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Abstract Detail



On models and methods pertaining to plant reproduction

Tenhumberg, Brigitte [1].

The fate of seeds and its relevance to population dynamics.

This talk is concerned with two important processes affecting the fate of seeds: density dependence and seed bank dynamics. In both cases we used integral projection model where plant size is a continuous variable, and time is discrete. With increasing plant fecundity seed germination eventually becomes limited by the availability of micro sites rendering germination probability a function of seed density. Unfortunately, in many cases, the data to estimate germination over a range of seed densities is sparse and noisy. Following Occam’s razor principle researchers typically assume germination rate to be density independent (only a single parameter), without considering the effect of this structural uncertainty in model predictions. Using the endangered Penstemon haydenii as a case study we compare the predictions of a model assuming germination probability is constant with one where germination probability is decreasing with seed density. Both assumptions have equal statistical support (virtually same AICc-values). Asymptotically the DI model predicts population stasis (log λ≈0), while the DD model suggests a 30%chance that populations drop to unsutainably low numbers (<1 plant). However, the density dependent model predicts higher establishment probability following a dispersal event to a new location than the density independent model (transient dynamics). Despite the differences in model predictions both models come to similar management recommendations.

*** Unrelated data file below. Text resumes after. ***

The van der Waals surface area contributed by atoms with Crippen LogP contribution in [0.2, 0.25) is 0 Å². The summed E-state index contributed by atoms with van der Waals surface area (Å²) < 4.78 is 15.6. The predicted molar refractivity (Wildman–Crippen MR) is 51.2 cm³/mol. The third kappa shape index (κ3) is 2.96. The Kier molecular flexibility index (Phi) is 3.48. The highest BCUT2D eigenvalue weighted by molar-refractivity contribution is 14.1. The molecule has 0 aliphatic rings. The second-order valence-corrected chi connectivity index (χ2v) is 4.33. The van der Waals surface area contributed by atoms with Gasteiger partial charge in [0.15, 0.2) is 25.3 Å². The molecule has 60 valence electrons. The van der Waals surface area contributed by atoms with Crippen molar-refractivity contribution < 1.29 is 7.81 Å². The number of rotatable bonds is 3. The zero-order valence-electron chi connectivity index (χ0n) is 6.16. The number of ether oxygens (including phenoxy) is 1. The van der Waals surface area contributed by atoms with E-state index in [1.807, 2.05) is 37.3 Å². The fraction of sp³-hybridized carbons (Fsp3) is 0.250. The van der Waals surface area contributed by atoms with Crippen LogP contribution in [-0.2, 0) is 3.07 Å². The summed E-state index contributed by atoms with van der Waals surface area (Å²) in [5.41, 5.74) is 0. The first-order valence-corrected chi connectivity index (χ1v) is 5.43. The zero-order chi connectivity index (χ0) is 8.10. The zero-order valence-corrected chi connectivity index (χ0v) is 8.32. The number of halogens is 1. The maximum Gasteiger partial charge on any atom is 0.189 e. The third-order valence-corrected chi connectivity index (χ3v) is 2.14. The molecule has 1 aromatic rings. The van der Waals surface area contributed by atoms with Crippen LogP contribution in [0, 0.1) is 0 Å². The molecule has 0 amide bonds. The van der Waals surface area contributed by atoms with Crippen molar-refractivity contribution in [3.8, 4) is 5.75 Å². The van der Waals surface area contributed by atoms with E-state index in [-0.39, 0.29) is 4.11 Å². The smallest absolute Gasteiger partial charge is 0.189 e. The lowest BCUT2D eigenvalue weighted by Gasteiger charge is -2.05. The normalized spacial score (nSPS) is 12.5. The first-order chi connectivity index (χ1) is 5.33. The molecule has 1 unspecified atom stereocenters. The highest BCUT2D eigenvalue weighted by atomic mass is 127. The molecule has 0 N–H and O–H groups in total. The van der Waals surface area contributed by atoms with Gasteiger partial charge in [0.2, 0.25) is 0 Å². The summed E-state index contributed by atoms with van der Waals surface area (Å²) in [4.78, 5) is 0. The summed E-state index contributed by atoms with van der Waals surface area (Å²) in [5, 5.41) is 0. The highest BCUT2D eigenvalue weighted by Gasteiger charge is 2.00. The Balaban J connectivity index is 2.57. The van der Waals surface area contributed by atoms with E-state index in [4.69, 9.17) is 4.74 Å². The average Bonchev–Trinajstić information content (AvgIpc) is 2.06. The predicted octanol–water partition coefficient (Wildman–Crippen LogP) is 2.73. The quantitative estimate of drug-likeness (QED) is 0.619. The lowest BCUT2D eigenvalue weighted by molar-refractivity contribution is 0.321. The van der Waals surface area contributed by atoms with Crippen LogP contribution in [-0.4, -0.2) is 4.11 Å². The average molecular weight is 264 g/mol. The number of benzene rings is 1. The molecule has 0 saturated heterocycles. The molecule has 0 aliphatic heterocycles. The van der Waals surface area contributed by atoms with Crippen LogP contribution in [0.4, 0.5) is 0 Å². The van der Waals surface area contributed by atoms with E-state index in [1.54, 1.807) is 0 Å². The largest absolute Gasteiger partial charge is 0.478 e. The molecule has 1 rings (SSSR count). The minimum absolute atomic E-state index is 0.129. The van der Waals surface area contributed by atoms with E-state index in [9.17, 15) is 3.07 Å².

For many plant species seed bank dynamics are key for population persistence. This is especially true for disturbance specialist plants because seeds require a disturbance to germinate. Disturbances not only create more favorable environments for germination they also vertically redistribute seeds within the soil column. Redistribution in the soil is important because how deep a seed is buried in the soil influences its survival and germination probability. This tradeoff inspired agricultural scientists to explore optimal ploughing regimes. The insights gained from agricultural systems do not necessarily apply to disturbance specialist plants in natural environments because disturbances required for germination occur in a much more unpredictable fashion than those that occur in agricultural fields. As a criterion for population viability we use a quasi-extinction threshold defined as a seed density of 50 seeds. Our model predicts that increasing the disturbance frequency always increases the long-term population viability but the effect of mean depth of disturbance depends on seed survival in the seed bank and disturbance frequency.  These conclusions differ from optimal ploughing modes suggesting that conclusions from agroecosystems not always apply to natural systems.


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1 - University of Nebraska, School of Biological Sciences and Department of Mathematics, 412 Manter Hall, Lincoln, NE, 68588-0118, USA

Keywords:
population dynamics
models
Penstemon haydenii
seed bank.

Presentation Type: Symposium or Colloquium Presentation
Session: SY09
Location: Summit/Boise Centre
Date: Wednesday, July 30th, 2014
Time: 8:45 AM
Number: SY09003
Abstract ID:124
Candidate for Awards:None


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